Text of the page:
The bra community over at reddit is really tightly fused with the body image community, and I’ve found really similar, if sometimes indirect, sentiments in bra blogs out here too.
One thing that I see lots of people promote is to be able to maintain your self esteem with internal strength, and to not base your confidence on the opinions of other people. At the same time, if someone compliments you, it’s important and healthy to be able to accept it and let it affect you in a good way.
There’s one compliment that I’ve held onto and treasured for a long time.
The most important thing you need to know about the person who gave it is that she’s very intelligent, extremely talented, very strong, really sweet, and she will not take your bullshit. So, if she says that you are adorable, it is a fact that you are adorable. If you ask whether or not you should skip class because you can’t do it today and she says skip, you do not go to class today. (In conclusion, she’s cool, I love her, and her words are not to be taken lightly unless she says them with the special look.)
There are also some things to know about the era during which this compliment was given. I was rounding out a really intense and emotionally exhausting bout of eczema. I’d never had skin conditions before, and then boom! Flaky, angry skin all over one side of my face and along my arm of the same side. The one thing that softened my initial horror was that I have a very good friend who’s been balancing perpetual eczema all her life, so I did have people to go to for good help. She and a mutual friend, another amazing woman I’ve known forever, really helped me with accepting it as something that happened, dealing with it and with finding products to treat my sudden eczema. (Unfortunately, to this day I have no idea what the trigger was.)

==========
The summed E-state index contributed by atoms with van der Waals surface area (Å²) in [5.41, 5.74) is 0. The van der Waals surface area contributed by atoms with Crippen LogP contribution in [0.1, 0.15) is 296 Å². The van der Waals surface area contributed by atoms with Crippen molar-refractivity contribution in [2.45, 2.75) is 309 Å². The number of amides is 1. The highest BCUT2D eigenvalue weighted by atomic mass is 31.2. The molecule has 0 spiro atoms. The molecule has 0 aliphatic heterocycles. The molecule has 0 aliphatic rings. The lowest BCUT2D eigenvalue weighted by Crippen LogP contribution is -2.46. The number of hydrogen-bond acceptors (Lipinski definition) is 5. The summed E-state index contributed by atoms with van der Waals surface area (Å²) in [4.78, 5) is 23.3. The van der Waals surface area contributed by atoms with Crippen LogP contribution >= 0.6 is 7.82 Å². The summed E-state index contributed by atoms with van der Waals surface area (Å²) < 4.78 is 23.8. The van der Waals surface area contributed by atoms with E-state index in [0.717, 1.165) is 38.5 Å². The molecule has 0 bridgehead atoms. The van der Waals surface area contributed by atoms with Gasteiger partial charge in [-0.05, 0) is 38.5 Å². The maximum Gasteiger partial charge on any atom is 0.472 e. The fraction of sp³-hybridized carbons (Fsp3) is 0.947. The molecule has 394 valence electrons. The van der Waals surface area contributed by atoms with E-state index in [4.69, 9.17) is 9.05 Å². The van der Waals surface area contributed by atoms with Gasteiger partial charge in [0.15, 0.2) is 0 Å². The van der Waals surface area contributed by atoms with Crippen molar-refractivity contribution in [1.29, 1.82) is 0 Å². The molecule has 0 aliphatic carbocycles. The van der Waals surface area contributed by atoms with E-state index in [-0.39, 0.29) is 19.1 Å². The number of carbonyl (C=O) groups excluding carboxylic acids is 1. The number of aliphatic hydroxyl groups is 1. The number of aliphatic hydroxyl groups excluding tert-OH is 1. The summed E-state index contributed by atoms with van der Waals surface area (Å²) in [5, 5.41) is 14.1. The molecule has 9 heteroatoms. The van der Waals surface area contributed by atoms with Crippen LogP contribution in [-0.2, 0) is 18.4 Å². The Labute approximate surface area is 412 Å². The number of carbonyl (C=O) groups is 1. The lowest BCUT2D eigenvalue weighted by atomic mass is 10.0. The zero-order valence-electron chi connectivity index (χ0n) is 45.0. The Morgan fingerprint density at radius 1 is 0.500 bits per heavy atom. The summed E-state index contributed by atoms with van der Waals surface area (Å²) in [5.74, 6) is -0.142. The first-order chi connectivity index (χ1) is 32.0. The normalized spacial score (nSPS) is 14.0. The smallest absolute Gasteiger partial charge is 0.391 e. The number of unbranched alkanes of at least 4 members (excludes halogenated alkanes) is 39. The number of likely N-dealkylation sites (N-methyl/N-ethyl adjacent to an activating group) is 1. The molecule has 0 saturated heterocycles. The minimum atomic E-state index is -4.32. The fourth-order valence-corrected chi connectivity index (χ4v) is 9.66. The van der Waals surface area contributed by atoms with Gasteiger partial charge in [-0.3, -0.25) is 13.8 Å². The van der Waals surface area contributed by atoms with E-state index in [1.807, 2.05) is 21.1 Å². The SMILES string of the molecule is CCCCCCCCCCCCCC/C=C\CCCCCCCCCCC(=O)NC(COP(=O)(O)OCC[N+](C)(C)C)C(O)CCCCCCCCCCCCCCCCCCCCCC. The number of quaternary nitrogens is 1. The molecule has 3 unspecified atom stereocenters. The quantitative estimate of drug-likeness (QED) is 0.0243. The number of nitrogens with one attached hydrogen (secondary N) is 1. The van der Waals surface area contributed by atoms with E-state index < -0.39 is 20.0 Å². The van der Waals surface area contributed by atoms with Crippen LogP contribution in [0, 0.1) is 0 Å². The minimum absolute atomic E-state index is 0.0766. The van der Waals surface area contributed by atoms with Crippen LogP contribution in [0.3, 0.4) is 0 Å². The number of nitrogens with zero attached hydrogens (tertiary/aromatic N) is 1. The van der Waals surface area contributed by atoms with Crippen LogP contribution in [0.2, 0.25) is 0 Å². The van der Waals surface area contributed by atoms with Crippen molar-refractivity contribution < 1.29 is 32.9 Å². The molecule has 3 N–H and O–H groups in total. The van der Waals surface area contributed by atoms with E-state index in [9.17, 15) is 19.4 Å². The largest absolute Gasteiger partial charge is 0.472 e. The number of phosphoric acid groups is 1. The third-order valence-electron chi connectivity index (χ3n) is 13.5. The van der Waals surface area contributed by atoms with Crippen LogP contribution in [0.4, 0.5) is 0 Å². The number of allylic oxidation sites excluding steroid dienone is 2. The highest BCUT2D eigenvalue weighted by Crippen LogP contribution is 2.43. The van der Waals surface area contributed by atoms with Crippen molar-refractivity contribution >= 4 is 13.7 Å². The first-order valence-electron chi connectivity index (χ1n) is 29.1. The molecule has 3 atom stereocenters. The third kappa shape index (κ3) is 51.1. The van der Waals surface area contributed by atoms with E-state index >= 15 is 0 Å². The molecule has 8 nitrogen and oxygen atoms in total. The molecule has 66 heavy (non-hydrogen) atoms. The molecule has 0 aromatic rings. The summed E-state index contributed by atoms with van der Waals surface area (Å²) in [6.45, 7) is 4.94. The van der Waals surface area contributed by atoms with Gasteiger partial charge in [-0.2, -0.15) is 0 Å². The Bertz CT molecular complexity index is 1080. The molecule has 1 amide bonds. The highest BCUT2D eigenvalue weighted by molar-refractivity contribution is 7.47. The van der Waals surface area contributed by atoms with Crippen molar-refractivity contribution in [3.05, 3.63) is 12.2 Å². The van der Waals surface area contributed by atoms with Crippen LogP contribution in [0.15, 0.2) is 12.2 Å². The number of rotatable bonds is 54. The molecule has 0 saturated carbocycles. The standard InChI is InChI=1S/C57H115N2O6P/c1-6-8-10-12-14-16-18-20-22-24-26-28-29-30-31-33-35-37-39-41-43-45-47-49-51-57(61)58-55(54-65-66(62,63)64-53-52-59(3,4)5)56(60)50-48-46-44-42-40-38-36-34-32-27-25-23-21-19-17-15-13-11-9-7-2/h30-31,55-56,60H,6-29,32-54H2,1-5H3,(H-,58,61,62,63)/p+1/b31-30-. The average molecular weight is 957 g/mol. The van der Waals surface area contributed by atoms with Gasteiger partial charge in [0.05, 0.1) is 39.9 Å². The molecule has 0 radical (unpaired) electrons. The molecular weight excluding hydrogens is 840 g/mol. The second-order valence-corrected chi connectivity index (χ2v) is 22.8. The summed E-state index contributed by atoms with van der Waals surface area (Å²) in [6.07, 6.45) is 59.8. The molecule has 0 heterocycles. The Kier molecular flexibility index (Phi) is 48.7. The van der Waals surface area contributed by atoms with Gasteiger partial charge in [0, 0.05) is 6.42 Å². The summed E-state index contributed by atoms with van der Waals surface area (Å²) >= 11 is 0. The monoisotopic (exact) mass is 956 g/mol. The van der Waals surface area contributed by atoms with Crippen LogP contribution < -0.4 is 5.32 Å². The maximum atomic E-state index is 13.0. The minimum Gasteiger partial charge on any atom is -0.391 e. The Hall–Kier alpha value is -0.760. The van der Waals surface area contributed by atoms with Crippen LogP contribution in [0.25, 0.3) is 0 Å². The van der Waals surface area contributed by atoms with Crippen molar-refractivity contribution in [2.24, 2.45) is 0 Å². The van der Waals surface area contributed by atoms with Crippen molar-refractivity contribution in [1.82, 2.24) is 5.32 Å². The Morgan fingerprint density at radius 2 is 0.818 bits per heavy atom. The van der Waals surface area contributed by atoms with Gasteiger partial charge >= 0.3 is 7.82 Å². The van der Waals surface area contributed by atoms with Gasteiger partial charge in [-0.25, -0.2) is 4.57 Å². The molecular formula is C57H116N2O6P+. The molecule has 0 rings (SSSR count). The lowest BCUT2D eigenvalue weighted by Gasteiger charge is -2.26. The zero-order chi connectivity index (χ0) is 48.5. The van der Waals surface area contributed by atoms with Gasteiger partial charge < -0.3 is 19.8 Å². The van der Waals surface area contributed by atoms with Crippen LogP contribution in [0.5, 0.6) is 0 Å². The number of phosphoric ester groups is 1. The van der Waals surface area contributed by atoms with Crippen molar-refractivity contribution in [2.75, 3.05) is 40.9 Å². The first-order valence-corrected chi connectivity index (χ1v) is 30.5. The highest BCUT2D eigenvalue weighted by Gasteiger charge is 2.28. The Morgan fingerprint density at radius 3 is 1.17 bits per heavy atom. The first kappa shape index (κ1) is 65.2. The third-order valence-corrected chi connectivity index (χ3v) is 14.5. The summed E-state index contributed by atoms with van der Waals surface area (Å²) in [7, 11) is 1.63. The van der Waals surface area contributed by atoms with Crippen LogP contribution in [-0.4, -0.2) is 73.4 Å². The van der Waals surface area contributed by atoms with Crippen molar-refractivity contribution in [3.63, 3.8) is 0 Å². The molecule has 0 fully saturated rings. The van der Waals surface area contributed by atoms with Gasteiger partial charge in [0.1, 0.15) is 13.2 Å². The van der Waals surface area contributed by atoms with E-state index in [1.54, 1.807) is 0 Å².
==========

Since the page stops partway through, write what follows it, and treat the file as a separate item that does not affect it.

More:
The eczema did not go away for several months. Although I dealt with it, I hated it. I wasn’t the person to go around thinking I was pretty, but eczema on my face crushed me deep. I went to a dermatologist and per her suggestions, switched all my laundry detergent and body washes. I went to a Chinese doctor and drank unfortunate amounts of unbelievably bitter medicine. Nothing helped. I’d never thought of myself as vain, but I cried almost every night at the thought that I’d be red, flaky, bumpy, itchy and disgusting for the rest of my life.
Now that you have all this overly detailed context, I’ll treat you to the compliment, gifted unto me one day at recitation:
“Please don’t be offended, because this is a common and legitimate question where I’m from, but… are you pregnant? You’re kind of glowing.”
I cannot express in words how absolutely charmed I was. It was a particularly bad time in my life as far as body image (I was almost nearing the end, but I didn’t know that!) and I was completely floored to hear something good, delivered so matter-of-factly, about my appearance.
We’d just met that semester, so I admit that at that time I didn’t think of her the same way I think of her now (as in, I wasn’t quite as familiar with her Superwoman-ness) but that sometimes makes a compliment stronger; someone you don’t know that well doesn’t have a deceptive reason to make you feel better just out of the blue.
Usually, I’d want to dissect how and why this is so amazing… but I really just like to remember the organic whole of this and smile.
By the way, I wasn’t pregnant. In case that was in question.
(I’m glad to report that the eczema has left and I have not seen signs of a return since its happy departure.)